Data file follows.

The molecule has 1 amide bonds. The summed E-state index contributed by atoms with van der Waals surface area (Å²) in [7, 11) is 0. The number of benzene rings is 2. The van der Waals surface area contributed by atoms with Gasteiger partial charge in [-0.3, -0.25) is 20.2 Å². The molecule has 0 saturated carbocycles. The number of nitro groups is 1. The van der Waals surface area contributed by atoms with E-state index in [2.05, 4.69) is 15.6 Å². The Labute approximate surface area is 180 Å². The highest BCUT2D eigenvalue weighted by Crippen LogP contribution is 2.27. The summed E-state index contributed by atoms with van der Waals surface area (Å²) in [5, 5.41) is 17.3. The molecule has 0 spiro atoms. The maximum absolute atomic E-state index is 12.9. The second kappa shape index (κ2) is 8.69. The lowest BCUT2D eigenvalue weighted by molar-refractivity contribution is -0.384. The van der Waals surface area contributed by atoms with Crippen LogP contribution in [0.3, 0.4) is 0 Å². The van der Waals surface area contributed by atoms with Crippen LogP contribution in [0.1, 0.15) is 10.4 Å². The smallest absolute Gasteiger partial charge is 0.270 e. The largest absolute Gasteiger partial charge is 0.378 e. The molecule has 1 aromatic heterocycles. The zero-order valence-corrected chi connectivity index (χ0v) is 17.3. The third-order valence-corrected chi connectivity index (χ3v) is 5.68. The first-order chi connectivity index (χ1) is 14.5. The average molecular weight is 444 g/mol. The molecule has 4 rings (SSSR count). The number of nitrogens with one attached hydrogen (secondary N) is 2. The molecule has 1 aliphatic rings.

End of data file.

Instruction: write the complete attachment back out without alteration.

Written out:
The molecule has 1 amide bonds. The summed E-state index contributed by atoms with van der Waals surface area (Å²) in [7, 11) is 0. The number of benzene rings is 2. The van der Waals surface area contributed by atoms with Gasteiger partial charge in [-0.3, -0.25) is 20.2 Å². The molecule has 0 saturated carbocycles. The number of nitro groups is 1. The van der Waals surface area contributed by atoms with E-state index in [2.05, 4.69) is 15.6 Å². The Labute approximate surface area is 180 Å². The highest BCUT2D eigenvalue weighted by Crippen LogP contribution is 2.27. The summed E-state index contributed by atoms with van der Waals surface area (Å²) in [5, 5.41) is 17.3. The molecule has 0 spiro atoms. The maximum absolute atomic E-state index is 12.9. The second kappa shape index (κ2) is 8.69. The lowest BCUT2D eigenvalue weighted by molar-refractivity contribution is -0.384. The van der Waals surface area contributed by atoms with Crippen LogP contribution in [0.3, 0.4) is 0 Å². The van der Waals surface area contributed by atoms with Crippen LogP contribution in [0.1, 0.15) is 10.4 Å². The smallest absolute Gasteiger partial charge is 0.270 e. The largest absolute Gasteiger partial charge is 0.378 e. The molecule has 1 aromatic heterocycles. The zero-order valence-corrected chi connectivity index (χ0v) is 17.3. The third-order valence-corrected chi connectivity index (χ3v) is 5.68. The first-order chi connectivity index (χ1) is 14.5. The average molecular weight is 444 g/mol. The molecule has 4 rings (SSSR count). The number of nitrogens with one attached hydrogen (secondary N) is 2. The molecule has 1 aliphatic rings.